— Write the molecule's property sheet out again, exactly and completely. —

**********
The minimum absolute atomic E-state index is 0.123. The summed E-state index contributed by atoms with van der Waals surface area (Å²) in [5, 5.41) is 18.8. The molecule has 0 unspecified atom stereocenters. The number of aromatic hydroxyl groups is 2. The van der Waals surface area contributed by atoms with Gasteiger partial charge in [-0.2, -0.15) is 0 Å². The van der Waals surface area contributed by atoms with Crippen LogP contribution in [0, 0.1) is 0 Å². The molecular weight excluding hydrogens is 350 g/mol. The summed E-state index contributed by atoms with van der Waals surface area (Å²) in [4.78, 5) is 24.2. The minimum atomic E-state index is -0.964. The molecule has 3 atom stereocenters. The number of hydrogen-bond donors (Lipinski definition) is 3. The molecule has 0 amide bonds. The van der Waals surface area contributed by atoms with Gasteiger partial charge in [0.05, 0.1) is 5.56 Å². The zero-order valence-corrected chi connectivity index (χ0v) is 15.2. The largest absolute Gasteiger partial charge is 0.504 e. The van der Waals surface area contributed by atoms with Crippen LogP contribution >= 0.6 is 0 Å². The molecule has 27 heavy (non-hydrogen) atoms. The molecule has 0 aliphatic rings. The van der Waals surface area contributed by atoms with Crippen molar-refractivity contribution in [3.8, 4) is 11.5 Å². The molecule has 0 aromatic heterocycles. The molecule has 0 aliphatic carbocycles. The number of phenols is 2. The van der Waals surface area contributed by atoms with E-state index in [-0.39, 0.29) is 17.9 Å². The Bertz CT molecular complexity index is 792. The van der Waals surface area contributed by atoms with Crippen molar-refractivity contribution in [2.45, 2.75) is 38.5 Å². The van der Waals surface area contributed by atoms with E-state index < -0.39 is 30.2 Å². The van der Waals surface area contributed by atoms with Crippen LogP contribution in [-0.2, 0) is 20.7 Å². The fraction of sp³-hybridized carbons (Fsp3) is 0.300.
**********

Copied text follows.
The minimum absolute atomic E-state index is 0.123. The summed E-state index contributed by atoms with van der Waals surface area (Å²) in [5, 5.41) is 18.8. The molecule has 0 unspecified atom stereocenters. The number of aromatic hydroxyl groups is 2. The van der Waals surface area contributed by atoms with Gasteiger partial charge in [-0.2, -0.15) is 0 Å². The van der Waals surface area contributed by atoms with Crippen LogP contribution in [0, 0.1) is 0 Å². The molecular weight excluding hydrogens is 350 g/mol. The summed E-state index contributed by atoms with van der Waals surface area (Å²) in [4.78, 5) is 24.2. The minimum atomic E-state index is -0.964. The molecule has 3 atom stereocenters. The number of hydrogen-bond donors (Lipinski definition) is 3. The molecule has 0 amide bonds. The van der Waals surface area contributed by atoms with Gasteiger partial charge in [0.05, 0.1) is 5.56 Å². The zero-order valence-corrected chi connectivity index (χ0v) is 15.2. The largest absolute Gasteiger partial charge is 0.504 e. The van der Waals surface area contributed by atoms with Crippen LogP contribution >= 0.6 is 0 Å². The molecule has 27 heavy (non-hydrogen) atoms. The molecule has 0 aliphatic rings. The van der Waals surface area contributed by atoms with Crippen molar-refractivity contribution in [3.8, 4) is 11.5 Å². The molecule has 0 aromatic heterocycles. The molecule has 0 aliphatic carbocycles. The number of phenols is 2. The van der Waals surface area contributed by atoms with E-state index in [-0.39, 0.29) is 17.9 Å². The Bertz CT molecular complexity index is 792. The van der Waals surface area contributed by atoms with Crippen molar-refractivity contribution in [2.45, 2.75) is 38.5 Å². The van der Waals surface area contributed by atoms with E-state index < -0.39 is 30.2 Å². The van der Waals surface area contributed by atoms with Crippen LogP contribution in [-0.2, 0) is 20.7 Å². The fraction of sp³-hybridized carbons (Fsp3) is 0.300.